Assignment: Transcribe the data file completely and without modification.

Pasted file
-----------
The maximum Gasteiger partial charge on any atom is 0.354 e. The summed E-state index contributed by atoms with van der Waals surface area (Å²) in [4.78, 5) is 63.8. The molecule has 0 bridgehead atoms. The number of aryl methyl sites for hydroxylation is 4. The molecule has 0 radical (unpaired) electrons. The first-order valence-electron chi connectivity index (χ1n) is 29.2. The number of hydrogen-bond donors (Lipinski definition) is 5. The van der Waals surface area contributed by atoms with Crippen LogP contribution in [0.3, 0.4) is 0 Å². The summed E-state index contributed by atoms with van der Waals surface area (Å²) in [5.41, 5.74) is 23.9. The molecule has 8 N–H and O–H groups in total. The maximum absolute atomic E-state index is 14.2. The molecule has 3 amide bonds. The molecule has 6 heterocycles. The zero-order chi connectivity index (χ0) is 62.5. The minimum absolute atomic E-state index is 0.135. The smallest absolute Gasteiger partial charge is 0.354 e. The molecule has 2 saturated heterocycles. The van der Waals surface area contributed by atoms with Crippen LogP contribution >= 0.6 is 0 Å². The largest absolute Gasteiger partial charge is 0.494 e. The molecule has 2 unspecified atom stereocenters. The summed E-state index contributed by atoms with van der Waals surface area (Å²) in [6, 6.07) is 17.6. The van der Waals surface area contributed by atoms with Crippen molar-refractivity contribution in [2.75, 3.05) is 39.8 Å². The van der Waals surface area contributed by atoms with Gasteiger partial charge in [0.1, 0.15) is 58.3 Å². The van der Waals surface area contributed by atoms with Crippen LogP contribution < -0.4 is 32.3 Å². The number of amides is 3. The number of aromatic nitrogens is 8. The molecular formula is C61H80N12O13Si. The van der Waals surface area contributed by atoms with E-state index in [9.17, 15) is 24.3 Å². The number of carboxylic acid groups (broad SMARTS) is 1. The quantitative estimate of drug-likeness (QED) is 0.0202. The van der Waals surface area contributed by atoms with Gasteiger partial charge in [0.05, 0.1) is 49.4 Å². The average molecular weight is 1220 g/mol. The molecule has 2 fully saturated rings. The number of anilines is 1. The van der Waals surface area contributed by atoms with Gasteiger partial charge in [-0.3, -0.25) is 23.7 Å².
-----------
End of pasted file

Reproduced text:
The maximum Gasteiger partial charge on any atom is 0.354 e. The summed E-state index contributed by atoms with van der Waals surface area (Å²) in [4.78, 5) is 63.8. The molecule has 0 bridgehead atoms. The number of aryl methyl sites for hydroxylation is 4. The molecule has 0 radical (unpaired) electrons. The first-order valence-electron chi connectivity index (χ1n) is 29.2. The number of hydrogen-bond donors (Lipinski definition) is 5. The van der Waals surface area contributed by atoms with Crippen LogP contribution in [0.3, 0.4) is 0 Å². The summed E-state index contributed by atoms with van der Waals surface area (Å²) in [5.41, 5.74) is 23.9. The molecule has 8 N–H and O–H groups in total. The maximum absolute atomic E-state index is 14.2. The molecule has 3 amide bonds. The molecule has 6 heterocycles. The zero-order chi connectivity index (χ0) is 62.5. The minimum absolute atomic E-state index is 0.135. The smallest absolute Gasteiger partial charge is 0.354 e. The molecule has 2 saturated heterocycles. The van der Waals surface area contributed by atoms with Crippen LogP contribution >= 0.6 is 0 Å². The largest absolute Gasteiger partial charge is 0.494 e. The molecule has 2 unspecified atom stereocenters. The summed E-state index contributed by atoms with van der Waals surface area (Å²) in [6, 6.07) is 17.6. The van der Waals surface area contributed by atoms with Crippen molar-refractivity contribution in [2.75, 3.05) is 39.8 Å². The van der Waals surface area contributed by atoms with Gasteiger partial charge in [0.1, 0.15) is 58.3 Å². The van der Waals surface area contributed by atoms with Crippen LogP contribution < -0.4 is 32.3 Å². The number of amides is 3. The number of aromatic nitrogens is 8. The molecular formula is C61H80N12O13Si. The van der Waals surface area contributed by atoms with E-state index in [9.17, 15) is 24.3 Å². The number of carboxylic acid groups (broad SMARTS) is 1. The quantitative estimate of drug-likeness (QED) is 0.0202. The van der Waals surface area contributed by atoms with Gasteiger partial charge in [0.05, 0.1) is 49.4 Å². The average molecular weight is 1220 g/mol. The molecule has 2 fully saturated rings. The number of anilines is 1. The van der Waals surface area contributed by atoms with Gasteiger partial charge in [-0.3, -0.25) is 23.7 Å².